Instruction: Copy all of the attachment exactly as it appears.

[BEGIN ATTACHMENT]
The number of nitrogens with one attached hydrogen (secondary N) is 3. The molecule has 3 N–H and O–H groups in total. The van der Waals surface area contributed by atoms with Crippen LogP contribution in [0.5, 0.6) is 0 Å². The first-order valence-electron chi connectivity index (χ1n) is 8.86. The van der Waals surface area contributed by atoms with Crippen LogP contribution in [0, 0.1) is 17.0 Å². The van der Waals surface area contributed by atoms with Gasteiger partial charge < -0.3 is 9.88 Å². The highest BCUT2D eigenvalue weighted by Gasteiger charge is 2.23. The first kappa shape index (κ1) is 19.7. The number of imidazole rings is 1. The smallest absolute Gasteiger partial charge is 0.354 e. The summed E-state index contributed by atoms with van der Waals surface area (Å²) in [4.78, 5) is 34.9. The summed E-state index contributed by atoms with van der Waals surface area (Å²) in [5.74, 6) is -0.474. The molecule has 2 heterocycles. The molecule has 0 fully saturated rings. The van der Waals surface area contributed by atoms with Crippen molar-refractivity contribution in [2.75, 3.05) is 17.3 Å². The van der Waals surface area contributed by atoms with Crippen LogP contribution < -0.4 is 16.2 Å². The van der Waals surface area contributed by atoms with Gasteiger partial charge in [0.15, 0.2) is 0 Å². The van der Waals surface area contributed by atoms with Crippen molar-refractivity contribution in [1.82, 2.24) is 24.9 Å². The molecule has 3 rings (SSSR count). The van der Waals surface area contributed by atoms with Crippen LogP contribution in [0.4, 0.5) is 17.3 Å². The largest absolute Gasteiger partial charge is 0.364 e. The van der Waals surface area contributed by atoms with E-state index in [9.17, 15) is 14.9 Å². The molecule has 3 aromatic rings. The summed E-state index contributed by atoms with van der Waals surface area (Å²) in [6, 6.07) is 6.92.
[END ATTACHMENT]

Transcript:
The number of nitrogens with one attached hydrogen (secondary N) is 3. The molecule has 3 N–H and O–H groups in total. The van der Waals surface area contributed by atoms with Crippen LogP contribution in [0.5, 0.6) is 0 Å². The first-order valence-electron chi connectivity index (χ1n) is 8.86. The van der Waals surface area contributed by atoms with Crippen LogP contribution in [0, 0.1) is 17.0 Å². The van der Waals surface area contributed by atoms with Gasteiger partial charge < -0.3 is 9.88 Å². The highest BCUT2D eigenvalue weighted by Gasteiger charge is 2.23. The first kappa shape index (κ1) is 19.7. The number of imidazole rings is 1. The smallest absolute Gasteiger partial charge is 0.354 e. The summed E-state index contributed by atoms with van der Waals surface area (Å²) in [4.78, 5) is 34.9. The summed E-state index contributed by atoms with van der Waals surface area (Å²) in [5.74, 6) is -0.474. The molecule has 2 heterocycles. The molecule has 0 fully saturated rings. The van der Waals surface area contributed by atoms with Crippen molar-refractivity contribution in [2.75, 3.05) is 17.3 Å². The van der Waals surface area contributed by atoms with Crippen LogP contribution < -0.4 is 16.2 Å². The van der Waals surface area contributed by atoms with Gasteiger partial charge in [0.15, 0.2) is 0 Å². The van der Waals surface area contributed by atoms with Crippen molar-refractivity contribution in [1.82, 2.24) is 24.9 Å². The molecule has 3 rings (SSSR count). The van der Waals surface area contributed by atoms with Crippen LogP contribution in [0.4, 0.5) is 17.3 Å². The largest absolute Gasteiger partial charge is 0.364 e. The van der Waals surface area contributed by atoms with E-state index in [9.17, 15) is 14.9 Å². The molecule has 3 aromatic rings. The summed E-state index contributed by atoms with van der Waals surface area (Å²) in [6, 6.07) is 6.92.